“This is not a call to place a large teddy bear in every hospital bed and a bounce house in every lobby,” Attiah writes. “We do, however, need to recognize that the environment, the practice patterns, and the mission of a hospital make a direct difference in patient care that can be measured not only in smiles and thank-you notes, but tangible patient outcomes that even hospital administrators can get behind.”
Consider these other ideas from pediatric care, written up in the August issue of our own Same-Day Surgery newsletter:
- In outpatient surgery at University of Kentucky (UK), Lexington, music is used preoperatively to decrease perception of pain and anxiety among children and adults, which allows staff members to more effectively do their jobs. UK Lexington offers several playlists and lets patients choose one. Music therapists usually play the music live with guitars and sing, or recorded music can be played. Music therapists encourage patients to practice listening to music and relaxing before the surgery. Patients can perform breathing exercises to music or use guided imagery to relax. Patients also are distracted with musical activities such as playing drums, singing, and rewriting songs into parodies.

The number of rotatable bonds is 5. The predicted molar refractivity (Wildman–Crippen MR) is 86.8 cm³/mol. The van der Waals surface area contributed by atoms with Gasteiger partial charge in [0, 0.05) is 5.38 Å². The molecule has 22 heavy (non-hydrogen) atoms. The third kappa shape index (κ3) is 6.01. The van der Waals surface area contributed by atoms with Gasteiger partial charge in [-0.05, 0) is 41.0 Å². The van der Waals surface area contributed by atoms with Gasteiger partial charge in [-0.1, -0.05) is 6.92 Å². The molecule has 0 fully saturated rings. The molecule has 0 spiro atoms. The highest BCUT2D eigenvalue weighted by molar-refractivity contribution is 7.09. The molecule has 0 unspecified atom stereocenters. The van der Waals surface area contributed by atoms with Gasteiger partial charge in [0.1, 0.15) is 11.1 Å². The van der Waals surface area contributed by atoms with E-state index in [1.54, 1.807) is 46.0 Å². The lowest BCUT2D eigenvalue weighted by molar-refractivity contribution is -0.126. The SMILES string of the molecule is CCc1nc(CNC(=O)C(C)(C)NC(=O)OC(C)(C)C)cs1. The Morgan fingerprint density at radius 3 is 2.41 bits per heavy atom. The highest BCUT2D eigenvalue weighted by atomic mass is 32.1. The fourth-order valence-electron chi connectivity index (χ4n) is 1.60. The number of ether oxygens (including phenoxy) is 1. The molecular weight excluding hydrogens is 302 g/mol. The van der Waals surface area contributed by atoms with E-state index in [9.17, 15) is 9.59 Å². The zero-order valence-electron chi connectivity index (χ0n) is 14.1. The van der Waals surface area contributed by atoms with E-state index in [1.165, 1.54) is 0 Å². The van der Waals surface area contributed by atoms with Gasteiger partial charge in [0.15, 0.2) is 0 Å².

- At IWK Health Centre in Halifax, Nova Scotia, allowing children to watch a video immediately before day surgery helped reduce their anxiety during anesthesia induction. The videos are selected based on what programs the children watch at home. Many are taken from YouTube. The children can watch part of the videos in the preop area, but when they are wheeled into the OR, screens there also are showing the video. Children continue to watch the videos through induction.